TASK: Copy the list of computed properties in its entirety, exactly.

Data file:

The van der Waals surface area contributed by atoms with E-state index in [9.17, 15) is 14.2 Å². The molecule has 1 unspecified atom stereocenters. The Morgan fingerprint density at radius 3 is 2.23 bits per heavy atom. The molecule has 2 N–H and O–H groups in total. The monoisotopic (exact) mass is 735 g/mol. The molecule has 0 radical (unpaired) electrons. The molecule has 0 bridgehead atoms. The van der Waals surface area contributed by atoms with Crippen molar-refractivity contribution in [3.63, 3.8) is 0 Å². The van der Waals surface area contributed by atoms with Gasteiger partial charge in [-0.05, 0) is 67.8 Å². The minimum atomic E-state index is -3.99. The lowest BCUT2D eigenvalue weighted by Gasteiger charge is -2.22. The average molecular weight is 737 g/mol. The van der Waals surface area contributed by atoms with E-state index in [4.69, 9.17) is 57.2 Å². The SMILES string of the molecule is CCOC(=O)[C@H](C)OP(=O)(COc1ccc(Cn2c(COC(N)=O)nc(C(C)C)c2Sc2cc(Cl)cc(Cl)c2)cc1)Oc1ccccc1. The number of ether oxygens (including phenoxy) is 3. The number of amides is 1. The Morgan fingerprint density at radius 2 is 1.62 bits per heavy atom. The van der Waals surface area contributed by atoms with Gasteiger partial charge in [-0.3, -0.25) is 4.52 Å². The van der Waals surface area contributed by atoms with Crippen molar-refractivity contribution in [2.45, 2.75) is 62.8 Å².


The van der Waals surface area contributed by atoms with E-state index in [9.17, 15) is 14.2 Å². The molecule has 1 unspecified atom stereocenters. The Morgan fingerprint density at radius 3 is 2.23 bits per heavy atom. The molecule has 2 N–H and O–H groups in total. The monoisotopic (exact) mass is 735 g/mol. The molecule has 0 radical (unpaired) electrons. The molecule has 0 bridgehead atoms. The van der Waals surface area contributed by atoms with Crippen molar-refractivity contribution in [3.63, 3.8) is 0 Å². The van der Waals surface area contributed by atoms with Gasteiger partial charge in [-0.05, 0) is 67.8 Å². The minimum atomic E-state index is -3.99. The lowest BCUT2D eigenvalue weighted by Gasteiger charge is -2.22. The average molecular weight is 737 g/mol. The van der Waals surface area contributed by atoms with E-state index in [4.69, 9.17) is 57.2 Å². The SMILES string of the molecule is CCOC(=O)[C@H](C)OP(=O)(COc1ccc(Cn2c(COC(N)=O)nc(C(C)C)c2Sc2cc(Cl)cc(Cl)c2)cc1)Oc1ccccc1. The number of ether oxygens (including phenoxy) is 3. The number of amides is 1. The Morgan fingerprint density at radius 2 is 1.62 bits per heavy atom. The van der Waals surface area contributed by atoms with Gasteiger partial charge in [-0.3, -0.25) is 4.52 Å². The van der Waals surface area contributed by atoms with Crippen molar-refractivity contribution in [2.45, 2.75) is 62.8 Å².